By Jill Serjeant
LOS ANGELES (Reuters) – Sam Rockwell won the best supporting actor Oscar on Sunday, while Academy Awards host Jimmy Kimmel wasted no time in confronting the sexual misconduct scandal that has dominated Hollywood.
Rockwell, the front-runner for the Academy Award, took home the trophy for his role as a racist, dim-witted police officer in Fox Searchlight dark comedy “Three Billboards Outside Ebbing, Missouri.”
Opening the show before an A-list audience of scores of actors and filmmakers, many of whom have said they are victims of sexual harassment, Kimmel pulled no punches about the elephant in the room.
Noting that it was the 90th year of the ceremony, Kimmel said the tall golden Oscar statue itself was “the most beloved and respected man in Hollywood.”
“He keeps his hands where you can see them, he never says a rude word and most importantly he has no penis at all. He is literally a statue of limitations. That’s the kind of man we need more of,” Kimmel quipped.
The sexual misconduct scandal has led to dozens of actors, filmmakers and agents being fired or forced to stand down since October 2017, and has overshadowed the movie industry’s annual awards season celebrations.
Referring to Fox Searchlight’s 13-time Oscar-nominated fantasy romance “The Shape of Water,” in which a cleaning lady falls in love with a mysterious river creature, Kimmel joked:
“We will always remember this year as the year men screwed up so badly that women started dating fish.”
The scandal was also a topic on the red carpet, and the Time’s Up campaign against sexual harassment in the wider workplace is expected to be recognized in some form during Sunday’s ceremony.
Actress Salma Hayek, one of more than 70 women who have accused film producer Harvey Weinstein of sexual impropriety, said on the red carpet that she was happy to “celebrate the fact that women will not have to struggle as hard together”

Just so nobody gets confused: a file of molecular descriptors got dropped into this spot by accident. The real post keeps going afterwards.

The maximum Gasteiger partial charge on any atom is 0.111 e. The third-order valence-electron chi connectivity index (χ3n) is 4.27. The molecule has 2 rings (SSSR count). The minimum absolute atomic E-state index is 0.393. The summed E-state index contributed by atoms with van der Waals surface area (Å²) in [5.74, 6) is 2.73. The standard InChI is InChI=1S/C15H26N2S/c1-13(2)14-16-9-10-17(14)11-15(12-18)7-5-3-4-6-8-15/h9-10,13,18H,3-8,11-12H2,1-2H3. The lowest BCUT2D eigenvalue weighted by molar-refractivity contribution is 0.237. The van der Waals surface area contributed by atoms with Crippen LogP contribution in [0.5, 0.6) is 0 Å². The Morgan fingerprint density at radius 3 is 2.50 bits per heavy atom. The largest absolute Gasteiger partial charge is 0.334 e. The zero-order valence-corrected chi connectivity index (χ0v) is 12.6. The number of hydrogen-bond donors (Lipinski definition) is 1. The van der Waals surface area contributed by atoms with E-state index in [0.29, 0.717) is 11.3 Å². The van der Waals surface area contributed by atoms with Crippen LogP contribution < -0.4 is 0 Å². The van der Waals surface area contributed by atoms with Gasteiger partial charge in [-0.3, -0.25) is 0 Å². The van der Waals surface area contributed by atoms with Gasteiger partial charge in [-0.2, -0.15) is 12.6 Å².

“I know that future generations will have it easier,” she told reporters.
Weinstein has denied having nonconsensual sex with anyone.
The best picture Oscar – presented at the end of the 3-1/2-hour show – is seen as a close race between “The Shape of Water,” “Three Billboards” and Universal Pictures racial satire “Get Out.”
“Three Billboards,” the tale of an angry woman seeking justice for her daughter’s killer, scooped multiple honors earlier this year, but “Get Out,” a bold horror movie that became a talking point around modern-day race relations in America, appears to have gained momentum in the last two weeks, awards pundits say .
“Get Out” director Jordan Peele, who also wrote the screenplay, told reporters before Sunday’s ceremony that the film’s message was “we are never done with the conversation about race.”
Peele could become the first black man in the Academy of Motion Picture Arts and Sciences’ history to win a directing Oscar, while “Lady Bird” director Greta Gerwig could be only the second female to take home that prize.
In the lead acting races, Frances McDormand is heavily favored to win for “Three Billboards” and British actor Gary Oldman’s performance as wartime leader Winston Churchill in “Darkest Hour” is widely expected to bring his first Oscar.
(Additional reporting by Nichola Grrom, Lisa Richwine and Alex Dobuzinskis; Editing by Jonathan Oatis)
Mr. Easley is the founder/managing editor and Senior White House and Congressional correspondent for PoliticusUSA. Jason has a Bachelor’s Degree in Political Science. His graduate work focused on public policy, with a specialization in social reform movements.
Awards and Professional Memberships
Member of the Society of Professional Journalists and The American Political Science Association